Doc Hendley: Water and Life
PHOTO: Doc Hendley addressed the opening session at the U.S. Tour Operators Association's Annual Conference and Marketplace in Chicago last week. (Photo by David Cogswell)
It’s not often at the opening session of a conference that you see people wiping tears from their eyes, but that was what happened when Doc Hendley, founder of Wine into Water, an organization devoted to providing access to clean water, spoke at the U.S. Tour Operators Association’s conference in Chicago last week.
In 2009, CNN selected Hendley to be a CNN Hero. He is now the world famous author of a book called “Wine to Water: A Bartender's Quest to Bring Clean Water to the World.” But Hendley opened his presentation by saying he’s really a very ordinary person.
“I’m one of the more imperfect and average, maybe even below average people you will meet in your entire life,” he said. He did not excel in school. He was not a distinguished athlete. Twelve years ago he was a bartender in Boone, North Carolina.
“When I got to the point where I got to be a bartender I thought I had arrived at life,” he said. “For a guy like me, that’s about as good of a job as I ever thought I would get. It’s pretty decent money. It’s really fun. I thought, ‘This is it for me.’ That was about as much as I could ever expect out of life. And I was happy there.”
For Hendley, the bar was community.
“I could be sitting in my bar at Happy Hour and you’d have all walks of life,” he said. “You’d have a CEO of a company in a white collar next to a construction worker next to a school teacher next to a stay-at-home mom, and they were all on the same playing field there. No one was looking up or down at anyone else. They’re all there to decompress a little bit, forget about their day, and have a good conversation. It was a community and one of the first ones I ever felt welcome in and a part of.”
And then something happened to change his life.
“Around December of 2003 I learned that there was a water crisis facing our world,” said Hendley. “More importantly, I learned that more young children around the world are losing their lives because of something I have coming out of my tap every single day.”
He didn’t know if there was anything he could do about it, but he decided to try.
He started hosting events in his bar to raise money for the cause. He invited people in his community to come to the events, presented music and he asked people to donate whatever they wanted to. Soon he built up tens of thousands of dollars. But he didn’t know how to channel the money into the cause.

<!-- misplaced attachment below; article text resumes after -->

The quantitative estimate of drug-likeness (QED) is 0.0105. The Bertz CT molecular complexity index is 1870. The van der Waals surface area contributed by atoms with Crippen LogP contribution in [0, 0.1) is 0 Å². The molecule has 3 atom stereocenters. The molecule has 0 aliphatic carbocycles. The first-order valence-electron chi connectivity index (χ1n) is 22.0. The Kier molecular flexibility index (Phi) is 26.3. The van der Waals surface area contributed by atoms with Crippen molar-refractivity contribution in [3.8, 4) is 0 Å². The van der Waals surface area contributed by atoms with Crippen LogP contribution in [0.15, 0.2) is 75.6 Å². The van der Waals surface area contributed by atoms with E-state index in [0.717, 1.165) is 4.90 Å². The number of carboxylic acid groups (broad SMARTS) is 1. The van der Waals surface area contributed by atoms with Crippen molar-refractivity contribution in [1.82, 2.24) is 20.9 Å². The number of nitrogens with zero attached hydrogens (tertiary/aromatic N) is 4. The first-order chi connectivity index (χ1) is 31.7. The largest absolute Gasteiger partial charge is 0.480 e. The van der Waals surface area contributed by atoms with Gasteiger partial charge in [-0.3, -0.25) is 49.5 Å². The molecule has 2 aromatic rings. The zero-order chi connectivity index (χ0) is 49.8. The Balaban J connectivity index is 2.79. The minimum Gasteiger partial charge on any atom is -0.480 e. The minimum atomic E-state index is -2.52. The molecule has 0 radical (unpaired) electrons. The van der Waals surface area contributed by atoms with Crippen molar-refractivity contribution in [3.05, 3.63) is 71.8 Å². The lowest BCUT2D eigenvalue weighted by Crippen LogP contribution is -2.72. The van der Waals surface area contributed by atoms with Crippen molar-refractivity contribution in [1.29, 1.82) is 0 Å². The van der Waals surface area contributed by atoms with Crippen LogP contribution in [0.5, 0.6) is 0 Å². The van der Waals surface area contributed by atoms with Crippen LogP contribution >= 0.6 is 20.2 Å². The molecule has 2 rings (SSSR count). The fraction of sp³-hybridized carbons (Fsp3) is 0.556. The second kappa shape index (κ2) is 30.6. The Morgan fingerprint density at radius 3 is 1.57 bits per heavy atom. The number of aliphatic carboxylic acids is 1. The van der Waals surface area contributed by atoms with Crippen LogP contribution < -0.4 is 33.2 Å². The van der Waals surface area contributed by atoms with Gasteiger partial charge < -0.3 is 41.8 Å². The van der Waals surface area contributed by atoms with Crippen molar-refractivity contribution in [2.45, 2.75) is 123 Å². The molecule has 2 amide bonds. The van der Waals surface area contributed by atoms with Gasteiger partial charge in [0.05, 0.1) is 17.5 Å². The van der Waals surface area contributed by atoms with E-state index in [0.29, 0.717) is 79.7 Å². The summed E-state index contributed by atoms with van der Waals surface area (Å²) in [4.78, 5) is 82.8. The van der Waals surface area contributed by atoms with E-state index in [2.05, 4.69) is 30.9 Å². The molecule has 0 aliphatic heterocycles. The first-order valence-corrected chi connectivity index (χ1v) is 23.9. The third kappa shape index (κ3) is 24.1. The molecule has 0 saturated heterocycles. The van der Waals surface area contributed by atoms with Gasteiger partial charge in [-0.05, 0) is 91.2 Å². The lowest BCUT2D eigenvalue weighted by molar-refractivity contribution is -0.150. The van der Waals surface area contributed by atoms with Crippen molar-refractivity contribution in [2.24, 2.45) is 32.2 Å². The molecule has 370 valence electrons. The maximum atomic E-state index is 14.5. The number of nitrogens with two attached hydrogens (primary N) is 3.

His research turned up an appropriate organization in North Carolina to whom he offered the money. By the time he had finished his interview with the charity’s leaders they had offered him a job. They offered to send him to the needy places, teach him the work of providing clean water, and let him use the money he had raised to support whatever programs he wanted to support.
In August 2004 he took off for Darfur, Sudan. It was the beginning of the Darfur genocide and the camp he visited soon became crowded with thousands of refugees. The village had no water source.
It was bad enough before the genocide. The people of the village spent four or five hours a day walking to get water. The number one cause of premature death of children in the village was diarrheal disease because the water they did get was so polluted it looked like coffee.
“We changed their water system,” he said. “We put a well in the middle of their camp so that instead of walking four or five hours they walked four or five minutes for water. The whole town changed. These kids had hours on their hands, and we partnered with another organization and built a school. They had never had the opportunity before. The women had four or five more hours a day to be productive, so they were out getting firewood and bringing more income to their families. The entire community began to pull itself out of poverty because they had access to something we take for granted every single day.”
“It was probably the first successful anything I’ve ever done in my life,” he said. Nothing had ever made him feel the way he did when I saw so many lives changed.
But the country was at war and soon the government of Sudan brought helicopter gunships and bombed the village, shot up the water system and beat some of Hendley’s crew.
“That’s when I realize this was not going to be as easy as I had anticipated,” said Hendley.
The rebel groups “didn’t work with NGOs or charities or westerners like me because they didn’t trust us,” he said. “They thought we could be spies or something from the government. But I was able to work and build relationships with them because I viewed my work differently than a lot of others. A lot of groups would come in with food or water and get out as quickly as they could. They would drill a well and before nightfall they’d be back in their safe, air conditioned environment before things could get bad. They’d kick food off the back of a truck for thousands of people as fast as they can and boom! They were back before nightfall.”